Single All the Way Parent Guide
This gay rom-com is just as vapid as the straight ones.
Parent Movie Review
Peter (Michael Urie) is facing a blue Christmas. Having learned that his boyfriend is married, he’s heading home for the holidays. Single. Again. Desperate to avoid his family’s pity, he persuades his roommate and best friend, Nick (Philemon Chambers), to come with him and pretend to be his partner.
Once the friends arrive in New Hampshire, Peter learns that his mother (Kathy Najimy) has set him up on a blind date with her buffed gym instructor, James (Luke Macfarlane). Quickly abandoning the charade with Nick, Peter is charmed by the handsome, athletic personal trainer. But that’s not enough to keep him away from the festive activities at home. Over the course of the holidays, Peter starts to see where his heart really lies…
There are three questions that will determine how you feel about Single All the Way. First: How do you feel about homosexuality? If you have contemporary attitudes about LGBTQ issues and want to see greater representation in film, this movie fits the bill. If you have traditional views about same sex relationships, this show will likely make you uncomfortable.
Second: Do you enjoy Hallmark-style romantic dramas? If paint-by-number, cheesy movies with foreordained happy endings are your idea of cinematic comfort food, you’ll be relieved to know that this movie doesn’t depart from that formula. It replaces some of the gender stereotypes with gay stereotypes, but that’s not a surprise in a genre known for lazy writing.
Third: How fussy are you about production quality? If you insist on good dialogue, well rounded characters, and an entertaining plot, this story will be disappointing. The cast ooze harmless goodwill, but they are neatly pigeonholed into flat cardboard characters spouting cavity-inducing dialogue. This movie is every bit as vapid as rom-coms featuring straight characters. If gay Americans want equal representation in romantic films, they can take what comfort they can find in the fact that these characters are every bit as clueless as their straight counterparts.
Like traditional Hallmark romances, this isn’t a film with broad audience appeal. Rom-coms have always appealed to a strongly female demographic, and this one hits the same notes, although it will also find an audience with LGBTQ viewers. For either of these audiences, there’s little here to offend. There’s no sex beyond kissing, no swearing beyond terms of deity, drinking without drunkenness, and no violence whatsoever.
Not only is there little negative content, there’s little in the story that isn’t filled with “niceness”. And that’s a problem. Romantic movies need a conflict or issue to temporarily keep the intended lovers apart, but here the only relationship challenges are diffidence, fear, and poor communication. It’s not exactly compelling cinema. But, hey, at least it’s clean.Directed by Michael Mayer. Starring Michael Urie, Jennifer Coolidge, Luke Macfarlane. Running time: 99 minutes. Theatrical release December 2, 2021. Updated December 2, 2021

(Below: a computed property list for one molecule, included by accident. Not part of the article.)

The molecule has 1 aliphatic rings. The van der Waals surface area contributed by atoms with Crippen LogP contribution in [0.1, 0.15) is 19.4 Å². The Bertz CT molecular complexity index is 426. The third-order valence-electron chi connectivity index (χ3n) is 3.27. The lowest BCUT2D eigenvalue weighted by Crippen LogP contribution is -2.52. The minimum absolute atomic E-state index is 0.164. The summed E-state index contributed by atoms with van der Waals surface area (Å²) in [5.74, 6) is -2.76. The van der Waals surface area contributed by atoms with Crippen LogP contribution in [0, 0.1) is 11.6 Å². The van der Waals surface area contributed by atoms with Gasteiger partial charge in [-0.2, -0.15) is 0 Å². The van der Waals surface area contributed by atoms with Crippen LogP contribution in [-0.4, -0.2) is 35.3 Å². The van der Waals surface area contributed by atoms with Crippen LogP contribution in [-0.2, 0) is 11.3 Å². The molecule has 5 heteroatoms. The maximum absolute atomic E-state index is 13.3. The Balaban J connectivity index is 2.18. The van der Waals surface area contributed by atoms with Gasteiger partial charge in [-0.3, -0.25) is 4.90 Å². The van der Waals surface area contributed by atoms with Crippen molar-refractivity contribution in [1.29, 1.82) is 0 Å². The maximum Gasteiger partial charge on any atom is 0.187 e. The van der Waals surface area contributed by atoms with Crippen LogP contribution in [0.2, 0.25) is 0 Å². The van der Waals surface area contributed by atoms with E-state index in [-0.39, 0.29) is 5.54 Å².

Watch the trailer for Single All the Way
Single All the Way
Rating & Content Info
Why is Single All the Way rated TV-PG? Single All the Way is rated TV-PG by the MPAA For language and suggestive dialogue
Violence: None noted.
Sexual Content: A photo shoot involves shirtless men depicted as scantily clad Santas. A married man kisses another man. A woman reminisces about dancing on a table with gay shirtless cowboys. Two men kiss in a couple of scenes. The song with the closing credits has risqué lyrics and dance moves.
Profanity: There are approximately a dozen terms of deity in the film.
Alcohol / Drug Use: Adults drink alcohol at social events and with meals. A man purchases a large amount of alcohol.
Page last updated December 2, 2021
Single All the Way Parents' Guide
Why do Peter and Nick take so long to acknowledge their feelings? Has fear ever held you back from taking a risk? Do you think Peter’s relatives are giving him a nudge or do you think they are interfering in his life?
Related home video titles:
There are an increasing number of same sex romantic films. Breaking Fast tells the story of Mo, an observant, gay Muslim who falls for a non-Muslim man. In The Prom, a school’s refusal to allow a senior to bring her girlfriend to the prom brings a group of Broadway stars to the rescue.
Fake romantic relationships are also film fodder. Maggie and Jack are radio hosts who decide to pretend to be in a relationship to keep their listeners engaged in Midnight at the Magnolia. In The Proposal, a publishing executive discovers that she’s going to be deported so she forces her assistant to pretend they’re engaged. When a woman saves a man’s life, his family believe that they are a couple. During the time he spends in a coma, she falls in love with his brother in While You Were Sleeping. Famous author C.S. Lewis agrees to a marriage of convenience with an American friend in Shadowlands, but when she’s diagnosed with cancer, he has to examine his true feelings for her.